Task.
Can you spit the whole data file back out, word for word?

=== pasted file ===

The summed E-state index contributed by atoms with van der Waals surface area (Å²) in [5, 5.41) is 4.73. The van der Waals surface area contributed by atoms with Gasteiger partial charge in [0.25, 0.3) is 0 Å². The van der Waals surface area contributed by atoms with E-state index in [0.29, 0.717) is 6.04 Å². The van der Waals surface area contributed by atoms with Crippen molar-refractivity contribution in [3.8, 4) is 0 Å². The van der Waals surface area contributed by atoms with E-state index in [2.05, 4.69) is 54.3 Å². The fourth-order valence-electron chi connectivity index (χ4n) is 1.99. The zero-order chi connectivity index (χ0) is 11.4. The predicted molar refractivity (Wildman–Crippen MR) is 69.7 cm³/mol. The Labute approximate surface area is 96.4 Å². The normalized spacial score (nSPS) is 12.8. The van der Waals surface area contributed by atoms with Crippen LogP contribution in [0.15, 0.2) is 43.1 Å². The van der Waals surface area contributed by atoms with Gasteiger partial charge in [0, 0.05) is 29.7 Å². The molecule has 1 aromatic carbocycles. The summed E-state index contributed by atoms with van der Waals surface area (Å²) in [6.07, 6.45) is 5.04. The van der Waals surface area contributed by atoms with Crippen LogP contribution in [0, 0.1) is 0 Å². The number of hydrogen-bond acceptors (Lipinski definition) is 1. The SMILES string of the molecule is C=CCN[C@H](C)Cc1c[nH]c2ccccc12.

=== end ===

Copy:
The summed E-state index contributed by atoms with van der Waals surface area (Å²) in [5, 5.41) is 4.73. The van der Waals surface area contributed by atoms with Gasteiger partial charge in [0.25, 0.3) is 0 Å². The van der Waals surface area contributed by atoms with E-state index in [0.29, 0.717) is 6.04 Å². The van der Waals surface area contributed by atoms with Crippen molar-refractivity contribution in [3.8, 4) is 0 Å². The van der Waals surface area contributed by atoms with E-state index in [2.05, 4.69) is 54.3 Å². The fourth-order valence-electron chi connectivity index (χ4n) is 1.99. The zero-order chi connectivity index (χ0) is 11.4. The predicted molar refractivity (Wildman–Crippen MR) is 69.7 cm³/mol. The Labute approximate surface area is 96.4 Å². The normalized spacial score (nSPS) is 12.8. The van der Waals surface area contributed by atoms with Crippen LogP contribution in [0.15, 0.2) is 43.1 Å². The van der Waals surface area contributed by atoms with Gasteiger partial charge in [0, 0.05) is 29.7 Å². The molecule has 1 aromatic carbocycles. The summed E-state index contributed by atoms with van der Waals surface area (Å²) in [6.07, 6.45) is 5.04. The van der Waals surface area contributed by atoms with Crippen LogP contribution in [0, 0.1) is 0 Å². The number of hydrogen-bond acceptors (Lipinski definition) is 1. The SMILES string of the molecule is C=CCN[C@H](C)Cc1c[nH]c2ccccc12.